Order

Order.

In our classroom (I say “our” because it is both mine and my students’) there is an order and a calm that comes with knowing. In the first week of school, my students and I discuss why we are here, why it matters. We create Essential Agreements for our room that relate to expectations we have for each other as well as the look and feel of the room we want to be surrounded by all year.

I compile our Agreements into a document for one last final review. Once is it just the way we want it, I type it up and give each child a fragment of the document to write in their own handwriting. (They are also able to add one embellishment if they wish, as long as it does not make their words unreadable. They love learning the big word embellishment.) These fragments are then put back together and glued to a large poster paper upon which we all sign our names. These Essential Agreements are what guide us in our behaviors, attitudes, and direction throughout the year. It is a large piece of the order and calm that then organically takes place in our classroom.

To protect student identities, I put stickers over their signatures.This is from a couple years ago.

We care for each other and our room because that is the type of environment we want to be in.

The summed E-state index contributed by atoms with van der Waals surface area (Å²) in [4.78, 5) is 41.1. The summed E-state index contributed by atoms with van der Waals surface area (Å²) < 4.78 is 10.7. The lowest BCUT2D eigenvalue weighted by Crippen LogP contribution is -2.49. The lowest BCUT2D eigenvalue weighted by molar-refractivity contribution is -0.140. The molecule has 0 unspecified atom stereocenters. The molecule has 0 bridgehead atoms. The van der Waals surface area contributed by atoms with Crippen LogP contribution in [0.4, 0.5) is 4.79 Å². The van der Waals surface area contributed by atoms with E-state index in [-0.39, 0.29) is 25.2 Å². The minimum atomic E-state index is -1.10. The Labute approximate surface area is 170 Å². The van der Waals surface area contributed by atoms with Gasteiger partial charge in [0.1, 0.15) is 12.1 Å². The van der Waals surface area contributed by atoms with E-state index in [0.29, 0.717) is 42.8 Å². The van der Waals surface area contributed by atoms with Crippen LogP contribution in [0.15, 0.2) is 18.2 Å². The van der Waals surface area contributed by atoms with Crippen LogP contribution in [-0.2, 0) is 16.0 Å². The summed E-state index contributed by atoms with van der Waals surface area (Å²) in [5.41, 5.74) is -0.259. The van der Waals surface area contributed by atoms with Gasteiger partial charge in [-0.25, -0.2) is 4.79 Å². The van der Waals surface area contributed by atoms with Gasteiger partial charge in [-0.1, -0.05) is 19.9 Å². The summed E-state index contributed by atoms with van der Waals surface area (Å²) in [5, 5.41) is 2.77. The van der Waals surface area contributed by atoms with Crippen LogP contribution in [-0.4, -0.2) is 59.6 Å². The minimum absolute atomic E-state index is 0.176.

We laugh and have fun, but we also work hard and support one another because that is the type of environment we want to be in.

We acknowledge that learning is sometimes messy and hard but know that at the end of the day, we are proud of our learning and our learning space and so together we tidy because that is the type of environment we want to be in.

On Thursday, I came home from a quick and unexpected trip to my school campus and cried.

I had no order.

A lot of energy has been spent this summer worrying about the unknowns and the uncertainty of this coming school year. My worry is twofold – I worry as a parent and I worry as an elementary school teacher. In the arena of parent, I felt I had more control. Husband and I discussed and then worked at getting both boys enrolled in a school district that had an option we could live with. Once this decision was made and our boys were officially enrolled, I felt less anxious and my mind could shift to my own self.

At this time last week, my district was fully in the direction of in-person learning. While they waved about the CDC guidelines with vague and unreachable realities, they did mandate masking for all, but still it did not seem safe to me. In an effort to have some control, I bought a box of N95 masks and tried to mentally prepare myself to teach thirty, eight and nine year old children through such barriers and still come across as loving and accessible.

Last Monday I received an email from my principal; a water supply line breakage occurred sometime over the weekend and many classrooms were flooded. Many classrooms upstairs (where my room is) and many classrooms below those sustained heavy damage. Phrases like “major loss” and “water restoration company” accompanied the information that the water was on for 2-3 days leaving a lot of water in rooms.